@sernie It’s likely not going to work through Thunderbolt 2 interface because the UTE02 main board needs bus-power from the Thunderbolt 3 port. Using the Apple Thunderbolt 3 to Thunderbolt adapter would not provide bus power. If your 2015 27″ iMac has the Fusion drive, it’s actually the best Mac to use this ADT-Link R43SG M.2 eGPU adapter. You can swap the spinning drive out for SATA 2.5″ SSD, then pop the ADT-Link R43SG M.2 connector into the iMac PCIe SSD slot using a NGFF NVMe M.2 adapter. The PCIe extension cable can be routed through the rear exhaust vent cutouts. Piggyback the eGPU on the iMac stand with something like the Twelve South Backpack.
This reply is very helpful. Thank you for these suggestions. Yes I am running an iMac with a Fusion Drive. Does this mean I can actually use an EGPU through the ADT-Link R43SG as well as use an NVMe M.2 adapter? Sorry if this seems to be a noob question because I am really looking at upping the performance of my mac the cheapest route possible.
@ritterbutzke Yes direct M.2 slot connection would be faster. Routing through the Thunderbolt 3 connection results in performance similar to a Thunderbolt 3 eGPU enclosure. It should work the same way regarding Thunderbolt 3 cables. As long as the Thunderbolt 3 port from the host computer provides sufficient bus power to run the UTe02 TB3 board, this setup will work.
@sernie The PCIe SSD slot inside Mac computers are not standard keys. Therefore you’d need an adapter to connect the M.2 to the PCIe SSD slot. This NGFF NVMe M.2 adapter is one I’d recommend. I’ve used it in many Mac NVMe SSD upgrades. The late 2015 Macs have x4 PCIe 3.0 through the SSD slot so you’d get full bandwidth.
I ran some benchmarks last night and updated the OP with numbers. The 5700 eGPU is almost twice the performance of the 5500M dGPU. One thing to note is that when both CPU and dGPU were running, the cooling fans immediately came on full speed. This was not the case when using the eGPU.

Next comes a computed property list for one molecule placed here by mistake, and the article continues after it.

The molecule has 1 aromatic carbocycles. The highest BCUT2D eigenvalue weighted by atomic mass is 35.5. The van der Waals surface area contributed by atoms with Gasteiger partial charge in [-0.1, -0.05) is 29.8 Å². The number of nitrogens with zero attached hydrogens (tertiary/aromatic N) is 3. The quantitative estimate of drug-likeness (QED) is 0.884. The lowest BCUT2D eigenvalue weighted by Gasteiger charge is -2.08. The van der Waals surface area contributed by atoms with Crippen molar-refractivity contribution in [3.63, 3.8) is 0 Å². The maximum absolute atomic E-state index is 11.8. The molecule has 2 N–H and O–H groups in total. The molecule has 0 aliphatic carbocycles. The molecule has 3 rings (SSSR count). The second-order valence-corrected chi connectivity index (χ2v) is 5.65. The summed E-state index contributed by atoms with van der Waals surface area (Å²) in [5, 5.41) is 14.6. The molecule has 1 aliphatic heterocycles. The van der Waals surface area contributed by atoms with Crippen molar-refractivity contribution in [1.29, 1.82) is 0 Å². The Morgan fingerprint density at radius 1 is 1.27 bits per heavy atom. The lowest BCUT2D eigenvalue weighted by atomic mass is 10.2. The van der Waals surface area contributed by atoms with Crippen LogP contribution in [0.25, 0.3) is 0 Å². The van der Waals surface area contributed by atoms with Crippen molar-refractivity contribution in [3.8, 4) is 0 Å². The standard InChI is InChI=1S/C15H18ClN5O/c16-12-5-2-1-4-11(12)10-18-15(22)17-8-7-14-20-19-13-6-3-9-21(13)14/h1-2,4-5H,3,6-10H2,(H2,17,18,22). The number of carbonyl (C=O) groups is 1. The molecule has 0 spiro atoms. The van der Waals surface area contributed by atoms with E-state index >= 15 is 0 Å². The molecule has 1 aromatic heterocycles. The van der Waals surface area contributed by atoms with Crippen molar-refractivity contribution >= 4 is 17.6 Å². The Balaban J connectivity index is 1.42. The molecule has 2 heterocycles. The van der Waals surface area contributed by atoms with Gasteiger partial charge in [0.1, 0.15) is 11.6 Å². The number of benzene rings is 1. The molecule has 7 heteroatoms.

But this would still work with the Mac mini simply through one of the four TB3 ports, right?
EDIT: base on the comment above I now understand that the M.2 would be faster/better performance
You could connect a Thunderbolt 3 device that has two Thunderbolt 3 ports to the Thunderbolt 2 Mac so that you can power the Thunderbolt 3 NVMe enclosure by connecting it to the Thunderbolt 3 device. But Thunderbolt 3 devices are expensive so you might as well get a Thunderbolt 3 eGPU enclosure at that point.
Yes, the Mac Mini can power a Thunderbolt 3 NVMe enclosure. It's limited by the Thunderbolt 3 connection just like any Thunderbolt 3 eGPU enclosure.
M.2 is faster only if it's a PCIe 3.0 x4 connection (no Thunderbolt 3 between CPU and eGPU). Actually, PCIe 3.0 x1 might also give better eGPU performance even though it has less bandwidth than Thunderbolt https://egpu.io/forums/thunderbolt-enclosures/a-call-for-measurements-isolating-the-thunderbolt-effect/paged/5/#post-14987
First off, this is really cool! Second, you say this setup will work for computers without TB3, so would this in theory be able to work with a surface laptop 3 that has usb-c but no TB3? Excuse me for being such a noob lol.
@charbarhoo GPUs connect to the computer using PCIe. A USB controller cannot do PCIe unless it's USB4 (doesn't exist yet) or Thunderbolt 3. You need a connection on your computer that does PCIe. Possible connections are Thunderbolt, PCIe, mPCIe, M.2, ExpressCard. Check the eGPU.io's Buyer's Guide.
Hello there itsage, I'm a new forum member here on egpu.io. I had discovered your post while searching around to find cheap alternatives to egpu boxes. I was wondering if you could answer something though about this setup for me. I know with other cheap solution for external gpus setups, like the exp gdc beast for example, that when everything is hooked up to a laptop, the gpu doesn't power up until the laptop is powered on, and vice versa. So what I'm wanting to know is if this is the case when using the R43SG with a M.2 to TB3 enclosure, or if it'll have to be powered on and off manually when using such a setup.
Thanks in advance,
Andrew Keller aka anjuskel
@andrew_keller The ADT-Link R43SG can function both ways. By default it’s set to sense power signal from the host machine and will turn on/off accordingly. You can also put the toggle switch to have it power on all the time regardless of host computer power state.